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From John Quincy Adams to Louisa Catherine Johnson Adams, 11 August 1821


Washington 11. August 1821.

My dearest Friend.

Your Letter of the 3d. instt. only reached me yesterday—You reason exceedingly well both upon my real character, and upon that of which I have unfortunately got the reputation—I always receive with deference your counsel which I know to be generally judicious, and invariably intended in kindness to me—On the present occasion however, I have many special reasons for the request in my former Letter with which you promise to comply though at the same time you dissuade me from it—I beg on this occasion to be indulged with my humour—I well know that I never was and never shall be what is commonly termed a popular man—being as little qualified by nature, education, or habit for the arts of a Courtier, as I am desirous of being courted by others—Such as I am, I envy not the reputation of any other man in the Union—There is not another man in the Union, excepting the Presidents past and present, who has received or continues to receive from the People of this Country, indications of esteem and Confidence, more distinguished and flattering than I have—With the exception of one signal mark of dissatisfaction from the Legislature of my native State thirteen years since, my life has been one continual succession for more than five and twenty years of high, honourable and important trusts, and of literary and scientific distinctions—All conferred, without any of those blandishments by which some others acquire esteem or favour—If ever man had reason to be grateful for the portion of public consideration which has been shewn him it is I and I trust I am grateful for it—I am certainly not intentionally repulsive in my manners and Deportments, and in my public station I never made myself inaccessible to any human being—But I have no powers of fascination—None of the honey which the profligate proverb says is the true fly–catcher—And be assured my dear friend, it could not be good policy for me to affect it—The attempt would make me ridiculous because it would be out of Nature—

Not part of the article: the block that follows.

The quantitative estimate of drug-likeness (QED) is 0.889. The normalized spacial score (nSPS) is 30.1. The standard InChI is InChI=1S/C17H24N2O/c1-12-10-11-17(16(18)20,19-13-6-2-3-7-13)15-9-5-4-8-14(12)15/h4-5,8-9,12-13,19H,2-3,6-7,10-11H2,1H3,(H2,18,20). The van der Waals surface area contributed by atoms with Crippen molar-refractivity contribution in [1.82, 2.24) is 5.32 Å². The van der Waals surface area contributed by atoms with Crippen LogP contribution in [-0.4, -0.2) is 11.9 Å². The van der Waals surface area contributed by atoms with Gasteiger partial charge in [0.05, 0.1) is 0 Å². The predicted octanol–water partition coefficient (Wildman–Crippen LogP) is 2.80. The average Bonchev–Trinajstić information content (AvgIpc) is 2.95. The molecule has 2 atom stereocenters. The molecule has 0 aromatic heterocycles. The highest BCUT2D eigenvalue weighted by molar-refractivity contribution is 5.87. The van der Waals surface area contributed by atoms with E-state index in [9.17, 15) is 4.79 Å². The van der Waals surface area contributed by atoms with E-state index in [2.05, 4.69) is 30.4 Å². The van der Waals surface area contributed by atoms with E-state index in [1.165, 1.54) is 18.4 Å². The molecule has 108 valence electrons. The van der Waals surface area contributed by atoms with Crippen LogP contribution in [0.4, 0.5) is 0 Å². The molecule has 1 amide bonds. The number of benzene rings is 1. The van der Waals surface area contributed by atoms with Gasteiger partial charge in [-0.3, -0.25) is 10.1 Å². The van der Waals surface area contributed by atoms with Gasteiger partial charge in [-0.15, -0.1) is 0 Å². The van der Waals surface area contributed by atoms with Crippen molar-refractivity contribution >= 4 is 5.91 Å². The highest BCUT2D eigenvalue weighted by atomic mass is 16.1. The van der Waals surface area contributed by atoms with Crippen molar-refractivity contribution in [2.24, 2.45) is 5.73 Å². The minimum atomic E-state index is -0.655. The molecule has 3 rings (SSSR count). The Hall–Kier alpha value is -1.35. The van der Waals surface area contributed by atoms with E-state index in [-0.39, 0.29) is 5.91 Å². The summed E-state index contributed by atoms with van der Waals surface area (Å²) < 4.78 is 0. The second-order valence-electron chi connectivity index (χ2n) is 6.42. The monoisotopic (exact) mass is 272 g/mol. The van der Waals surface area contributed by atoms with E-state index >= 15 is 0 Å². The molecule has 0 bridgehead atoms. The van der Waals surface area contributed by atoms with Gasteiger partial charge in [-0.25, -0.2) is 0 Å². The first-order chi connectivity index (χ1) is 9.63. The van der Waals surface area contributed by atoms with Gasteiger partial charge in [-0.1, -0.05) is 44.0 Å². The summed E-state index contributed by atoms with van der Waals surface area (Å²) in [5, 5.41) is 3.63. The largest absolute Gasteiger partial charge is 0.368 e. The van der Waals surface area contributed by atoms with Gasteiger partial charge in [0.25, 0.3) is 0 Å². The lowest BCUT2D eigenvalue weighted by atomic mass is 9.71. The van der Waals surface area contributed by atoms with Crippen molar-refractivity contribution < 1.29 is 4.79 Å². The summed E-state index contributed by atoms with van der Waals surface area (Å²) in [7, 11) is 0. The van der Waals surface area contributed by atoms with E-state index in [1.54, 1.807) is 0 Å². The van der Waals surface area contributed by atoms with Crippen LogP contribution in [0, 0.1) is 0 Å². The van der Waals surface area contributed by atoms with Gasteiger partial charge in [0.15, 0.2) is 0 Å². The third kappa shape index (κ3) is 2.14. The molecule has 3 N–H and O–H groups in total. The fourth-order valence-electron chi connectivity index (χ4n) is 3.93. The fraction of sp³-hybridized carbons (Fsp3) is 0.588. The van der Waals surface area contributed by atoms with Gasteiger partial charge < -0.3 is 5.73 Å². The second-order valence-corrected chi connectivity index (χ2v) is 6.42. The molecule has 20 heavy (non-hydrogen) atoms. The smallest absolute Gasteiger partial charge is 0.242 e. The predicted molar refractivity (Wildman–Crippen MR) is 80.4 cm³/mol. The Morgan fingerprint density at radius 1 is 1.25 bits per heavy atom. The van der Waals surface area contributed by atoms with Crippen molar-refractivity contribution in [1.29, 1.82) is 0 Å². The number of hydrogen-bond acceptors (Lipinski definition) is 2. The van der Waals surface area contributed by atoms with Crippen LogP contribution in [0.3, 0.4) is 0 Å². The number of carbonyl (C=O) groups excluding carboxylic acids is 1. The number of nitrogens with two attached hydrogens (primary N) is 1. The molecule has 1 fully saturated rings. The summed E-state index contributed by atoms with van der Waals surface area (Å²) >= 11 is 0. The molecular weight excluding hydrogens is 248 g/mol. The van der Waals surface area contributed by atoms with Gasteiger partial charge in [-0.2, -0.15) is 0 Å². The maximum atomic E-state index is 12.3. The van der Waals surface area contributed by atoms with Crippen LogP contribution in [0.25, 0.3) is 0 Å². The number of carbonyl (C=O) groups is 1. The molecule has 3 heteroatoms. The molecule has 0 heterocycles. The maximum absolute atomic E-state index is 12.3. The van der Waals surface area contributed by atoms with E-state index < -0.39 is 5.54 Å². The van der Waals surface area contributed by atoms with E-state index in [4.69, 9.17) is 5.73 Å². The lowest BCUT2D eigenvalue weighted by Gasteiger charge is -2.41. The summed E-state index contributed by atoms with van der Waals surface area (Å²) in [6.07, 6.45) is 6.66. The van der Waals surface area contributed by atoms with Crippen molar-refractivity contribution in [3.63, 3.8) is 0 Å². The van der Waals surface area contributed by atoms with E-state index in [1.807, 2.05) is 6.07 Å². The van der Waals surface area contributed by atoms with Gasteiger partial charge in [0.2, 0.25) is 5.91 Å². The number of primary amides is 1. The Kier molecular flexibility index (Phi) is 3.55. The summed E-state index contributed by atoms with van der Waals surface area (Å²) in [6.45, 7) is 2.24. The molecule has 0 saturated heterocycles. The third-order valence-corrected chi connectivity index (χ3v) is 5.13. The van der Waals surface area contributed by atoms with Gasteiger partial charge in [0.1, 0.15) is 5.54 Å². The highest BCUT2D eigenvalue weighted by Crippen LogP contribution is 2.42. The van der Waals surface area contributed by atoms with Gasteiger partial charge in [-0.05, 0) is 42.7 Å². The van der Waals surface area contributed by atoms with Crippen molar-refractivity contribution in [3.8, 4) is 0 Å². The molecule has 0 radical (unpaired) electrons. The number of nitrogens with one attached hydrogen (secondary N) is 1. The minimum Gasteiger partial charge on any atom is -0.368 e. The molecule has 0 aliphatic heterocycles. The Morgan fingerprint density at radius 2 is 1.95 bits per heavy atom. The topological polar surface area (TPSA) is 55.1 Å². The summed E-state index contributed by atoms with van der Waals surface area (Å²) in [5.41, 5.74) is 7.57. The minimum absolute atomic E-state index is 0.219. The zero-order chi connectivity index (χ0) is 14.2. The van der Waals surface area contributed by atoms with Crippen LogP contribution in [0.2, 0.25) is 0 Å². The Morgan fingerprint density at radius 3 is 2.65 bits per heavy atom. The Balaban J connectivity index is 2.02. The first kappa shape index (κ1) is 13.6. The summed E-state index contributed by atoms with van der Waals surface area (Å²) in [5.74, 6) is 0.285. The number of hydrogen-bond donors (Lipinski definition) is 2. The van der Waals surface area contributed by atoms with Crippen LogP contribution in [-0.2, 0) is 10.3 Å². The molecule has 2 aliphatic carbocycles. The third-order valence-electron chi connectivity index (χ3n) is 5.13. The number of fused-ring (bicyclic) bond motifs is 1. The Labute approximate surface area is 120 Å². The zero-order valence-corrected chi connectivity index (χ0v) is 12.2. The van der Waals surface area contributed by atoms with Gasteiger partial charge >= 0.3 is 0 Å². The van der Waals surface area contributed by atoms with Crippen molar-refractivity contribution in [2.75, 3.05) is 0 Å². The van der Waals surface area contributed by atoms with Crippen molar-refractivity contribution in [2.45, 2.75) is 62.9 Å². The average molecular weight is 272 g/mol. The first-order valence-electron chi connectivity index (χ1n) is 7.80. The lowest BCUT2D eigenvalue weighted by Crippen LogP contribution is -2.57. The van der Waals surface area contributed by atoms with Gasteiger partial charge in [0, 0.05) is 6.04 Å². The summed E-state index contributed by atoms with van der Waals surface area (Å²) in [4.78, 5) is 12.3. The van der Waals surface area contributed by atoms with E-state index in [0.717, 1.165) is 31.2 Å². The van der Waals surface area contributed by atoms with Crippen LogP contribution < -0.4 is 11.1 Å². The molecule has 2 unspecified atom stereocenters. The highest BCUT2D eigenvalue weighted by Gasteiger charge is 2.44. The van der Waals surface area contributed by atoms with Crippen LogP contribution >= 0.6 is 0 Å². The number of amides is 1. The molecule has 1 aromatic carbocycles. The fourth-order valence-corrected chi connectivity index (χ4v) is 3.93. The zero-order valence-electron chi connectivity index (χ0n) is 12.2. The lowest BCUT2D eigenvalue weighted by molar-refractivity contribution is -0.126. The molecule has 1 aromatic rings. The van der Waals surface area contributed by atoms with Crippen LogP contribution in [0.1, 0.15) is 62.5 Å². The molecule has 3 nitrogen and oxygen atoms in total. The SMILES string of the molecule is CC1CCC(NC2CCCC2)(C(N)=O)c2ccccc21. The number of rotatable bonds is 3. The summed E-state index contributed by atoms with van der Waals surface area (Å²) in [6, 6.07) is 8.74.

You seem to be in some doubt what to do about entertaining company for George at Commencement—A multitude of reasons make a formal entertainment impracticable, besides that which you mention of its not being fashionable—But if you think proper to make a party such as are usual among those who receive their particular friends and with a suitable regard to economy, I leave the matter entirely to your arrangement and disposal—I will approve anything that you shall think proper.

Since you left us I have not received one word from either of our Sons—You mentioned in a Letter to Johnson Hellen, that George was busy writing his part for Commencement, but that one of those with whom he was to perform had been dismissed from the College, and that it was doubtful whether another of them would be there—I should have been glad to see the distribution of the parts—

The President has been here a few days with his family—His health, and that of Mrs Monroe are very good. They return to Loudoun to–morrow. We have had a succession of fine weather, for near three weeks—The thermometer every day approaching to 90. and sometimes passing it—But all the time with moderate Nights, and for the last week so cool, that I have been almost tempted to shut my windows—I have just recovered from a bad cold.

The fatal duel between Fox and H. Randall, had well nigh been followed by another—between Captain Randall, and a Lieutenant Kirk, who lodged at Mrs Coolidge’s—But both the parties have been arrested, and it is said that an explanation and accommodation has taken place between them—

The theatre has been opened this week, but is very thinly attended. Mr Wood delivered an Address, in verse, said to have been written by Mr. Joseph Ingersoll—The company is a good one, but has no special attraction to fill the house—Booth is to come, but is now at Petersburg in Virginia.

I still intend to leave this place on Monday the 20th. and hope to be at Dedham on Saturday Evening the 25th.—Direct your answer to this Letter to New–York—to remain at the Post–Office till called for.

your ever affectionate husband.


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